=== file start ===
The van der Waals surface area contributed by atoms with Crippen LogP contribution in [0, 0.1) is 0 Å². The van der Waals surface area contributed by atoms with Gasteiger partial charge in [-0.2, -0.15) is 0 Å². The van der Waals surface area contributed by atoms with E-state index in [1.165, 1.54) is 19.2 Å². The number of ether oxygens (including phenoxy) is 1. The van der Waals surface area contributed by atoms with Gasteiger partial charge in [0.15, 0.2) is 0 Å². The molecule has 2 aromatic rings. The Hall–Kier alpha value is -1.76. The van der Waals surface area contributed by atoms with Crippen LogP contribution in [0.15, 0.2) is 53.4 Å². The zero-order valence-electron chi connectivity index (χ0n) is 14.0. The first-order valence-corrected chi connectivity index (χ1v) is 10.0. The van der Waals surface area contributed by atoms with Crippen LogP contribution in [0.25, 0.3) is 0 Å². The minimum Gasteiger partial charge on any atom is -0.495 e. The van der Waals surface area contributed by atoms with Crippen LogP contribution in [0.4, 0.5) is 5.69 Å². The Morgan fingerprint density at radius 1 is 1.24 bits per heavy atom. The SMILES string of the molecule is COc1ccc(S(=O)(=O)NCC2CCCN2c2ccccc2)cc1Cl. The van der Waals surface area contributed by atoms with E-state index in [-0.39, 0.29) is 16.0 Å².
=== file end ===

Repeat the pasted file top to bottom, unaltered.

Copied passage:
The van der Waals surface area contributed by atoms with Crippen LogP contribution in [0, 0.1) is 0 Å². The van der Waals surface area contributed by atoms with Gasteiger partial charge in [-0.2, -0.15) is 0 Å². The van der Waals surface area contributed by atoms with E-state index in [1.165, 1.54) is 19.2 Å². The number of ether oxygens (including phenoxy) is 1. The van der Waals surface area contributed by atoms with Gasteiger partial charge in [0.15, 0.2) is 0 Å². The molecule has 2 aromatic rings. The Hall–Kier alpha value is -1.76. The van der Waals surface area contributed by atoms with Crippen LogP contribution in [0.15, 0.2) is 53.4 Å². The zero-order valence-electron chi connectivity index (χ0n) is 14.0. The first-order valence-corrected chi connectivity index (χ1v) is 10.0. The van der Waals surface area contributed by atoms with Crippen LogP contribution in [0.25, 0.3) is 0 Å². The minimum Gasteiger partial charge on any atom is -0.495 e. The van der Waals surface area contributed by atoms with Crippen LogP contribution in [0.4, 0.5) is 5.69 Å². The Morgan fingerprint density at radius 1 is 1.24 bits per heavy atom. The SMILES string of the molecule is COc1ccc(S(=O)(=O)NCC2CCCN2c2ccccc2)cc1Cl. The van der Waals surface area contributed by atoms with E-state index in [-0.39, 0.29) is 16.0 Å².